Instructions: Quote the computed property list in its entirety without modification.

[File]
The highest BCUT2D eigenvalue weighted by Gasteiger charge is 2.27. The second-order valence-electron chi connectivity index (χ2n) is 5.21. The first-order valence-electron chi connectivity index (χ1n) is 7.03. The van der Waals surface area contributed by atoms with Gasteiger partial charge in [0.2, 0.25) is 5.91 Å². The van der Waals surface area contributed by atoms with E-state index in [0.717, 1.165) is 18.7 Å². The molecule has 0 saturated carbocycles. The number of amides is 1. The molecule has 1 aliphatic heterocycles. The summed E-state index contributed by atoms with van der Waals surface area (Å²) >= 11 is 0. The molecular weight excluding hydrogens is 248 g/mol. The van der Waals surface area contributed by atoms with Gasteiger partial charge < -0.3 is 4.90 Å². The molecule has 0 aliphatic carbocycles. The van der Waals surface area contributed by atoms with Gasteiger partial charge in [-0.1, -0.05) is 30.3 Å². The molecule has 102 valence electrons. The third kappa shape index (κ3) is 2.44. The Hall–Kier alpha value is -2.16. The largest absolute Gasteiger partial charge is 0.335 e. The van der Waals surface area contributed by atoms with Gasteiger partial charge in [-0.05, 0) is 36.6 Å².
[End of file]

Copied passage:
The highest BCUT2D eigenvalue weighted by Gasteiger charge is 2.27. The second-order valence-electron chi connectivity index (χ2n) is 5.21. The first-order valence-electron chi connectivity index (χ1n) is 7.03. The van der Waals surface area contributed by atoms with Gasteiger partial charge in [0.2, 0.25) is 5.91 Å². The van der Waals surface area contributed by atoms with E-state index in [0.717, 1.165) is 18.7 Å². The molecule has 0 saturated carbocycles. The number of amides is 1. The molecule has 1 aliphatic heterocycles. The summed E-state index contributed by atoms with van der Waals surface area (Å²) >= 11 is 0. The molecular weight excluding hydrogens is 248 g/mol. The van der Waals surface area contributed by atoms with Gasteiger partial charge < -0.3 is 4.90 Å². The molecule has 0 aliphatic carbocycles. The van der Waals surface area contributed by atoms with Gasteiger partial charge in [-0.1, -0.05) is 30.3 Å². The molecule has 102 valence electrons. The third kappa shape index (κ3) is 2.44. The Hall–Kier alpha value is -2.16. The largest absolute Gasteiger partial charge is 0.335 e. The van der Waals surface area contributed by atoms with Gasteiger partial charge in [-0.05, 0) is 36.6 Å².